You now have room to access the clips on the coolant temperature sensors with your hand. They are the blue things.

Reach in there and unclip them. Again, they unclip by pressing on the wire while gently pulling on the clip. DON'T pull on the wire, pull on the clip.

You need these unclipped in order to completely remove the injector harness.




Now feed the the connectors through the intake runners and completely remove the harness. Do it for both sides.

Like this.



Next disconnect the vacuum line from the back of the plenum. This is the vacuum line that runs to the vacuum tank, which hold the negative pressure for the air injection valves, and for the intake compensation valve. It's located to the bottom left of the air box.

Anyway, just disconnect the vacuum line from the nipple on the back of the plenum.



Now disconnect both vacuum tubes from the from of the plenum, that run to the fuel pressure regulators.




And then loosen the clamps, holding the vacuum lines, for both purge valves, one to each side of the front of the plenum,........and remove them.

Was that a run on sentence or what.



Next up are the 20 bolts holding the intake plenum to the heads. It's a good idea to use a long attachment with a universal joint/wobble on the end of it. It makes it a bit easier to get to the bolts in the middle-inside of the intake, and the one's under the TB's.



The easiest way I've found to pull out the bolts on the front of the intake are to leave them in the bracket for the fuel pressure regulator. Then lift out the bracket with the bolts dangling through, and THEN take out the bolts.



Once you pull out the bolts on the back of the intake you can just set aside the air injection solenoids. You don't even need to unplug it, just set it out of the way.



Now double check your triple check, to make sure EVERYTHING has been disconnected, and then lift up the intake plenum, but DO NOT take it all the way out.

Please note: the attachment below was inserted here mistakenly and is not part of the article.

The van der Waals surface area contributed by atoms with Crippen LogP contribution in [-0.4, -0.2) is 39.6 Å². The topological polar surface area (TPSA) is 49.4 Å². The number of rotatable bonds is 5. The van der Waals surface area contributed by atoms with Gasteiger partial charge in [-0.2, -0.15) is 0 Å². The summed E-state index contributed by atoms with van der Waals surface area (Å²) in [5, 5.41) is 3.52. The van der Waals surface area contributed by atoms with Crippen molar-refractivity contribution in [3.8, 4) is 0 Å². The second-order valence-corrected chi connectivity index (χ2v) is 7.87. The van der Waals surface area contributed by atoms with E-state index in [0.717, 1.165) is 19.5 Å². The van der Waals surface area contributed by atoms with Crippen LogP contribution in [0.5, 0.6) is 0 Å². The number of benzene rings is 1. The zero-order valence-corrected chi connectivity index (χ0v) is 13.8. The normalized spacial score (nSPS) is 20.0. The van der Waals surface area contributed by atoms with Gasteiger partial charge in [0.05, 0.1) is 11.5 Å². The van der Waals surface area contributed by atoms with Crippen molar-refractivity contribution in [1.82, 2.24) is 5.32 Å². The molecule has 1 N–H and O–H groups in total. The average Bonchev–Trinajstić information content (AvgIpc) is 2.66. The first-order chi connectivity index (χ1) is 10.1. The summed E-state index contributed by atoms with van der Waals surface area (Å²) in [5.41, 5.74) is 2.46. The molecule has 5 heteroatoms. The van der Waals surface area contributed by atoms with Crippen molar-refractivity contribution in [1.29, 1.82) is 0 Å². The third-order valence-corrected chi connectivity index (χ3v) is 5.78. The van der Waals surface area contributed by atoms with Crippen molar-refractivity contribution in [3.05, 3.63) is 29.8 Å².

Before you take it out you will need to tip it back and disconnect the vacuum line for the intake compensation valve.

Then fish the MAF & TB connectors back and out through the intake runners.





NOW .... you can remove the intake plenum.




There you have it kids.

How to remove the intake plenum from a 348.


Now Ernie can have a looksie inside the intake ports to find the fuel injector cap sit on and under the valve stems. The lil' bastards popped off the #2, #3 & #5 injectors.

The injectors VINCE gave me. :P LOL




Then it was fishin time.

The one that fell in #5 was the easiest to get out. #2 & 3 were little pains-in-the-asses to get out. Since they fell behind the valve stems, every time I opened the grabber it would push the cap to the other side of the valve, and then back again, and then the other way. I finally got a long screw driver and nudged them to the top of the stem, where I was able to grab them and take them out.





After I got them out I called it a day. But before I did, I was sure to plug up the holes with some rags. We down want anything else falling in there now do we. NO we don't.

I hope none of you guys have the misfortune of the caps coming off your injectors, and falling into the intake ports. But if you do, and I hope you don't, at least you'll know how to get to them.

Happy Wrenching.

Your friendly neighborhood Stooge.



11-30-2010


Yesterday when I was putting everything back together I took this pic of the intake plenum bolts.

For those of you that need to remove the intake, when you go to put it back on hand thread the bolts back in only half way until you get all 20 back in. Then after they are all in, finish hand threading them all the way down before you use a ratchet to tighten them up. The reason is, with the bolts still loose it gives you wiggle room to move the intake around. It really helps when you are trying to get those last couple of bolts to thread up.

Just a little tip I have found makes it a bit easier.



And here is and interesting pic I found on BOTH of my STOCK fuel rail harnesses before I clipped them back on.

Is that a BMW part number I see stamped on a factory Ferrari harness?

Why yes, yes it is. And like I said, it was on BOTH harnesses.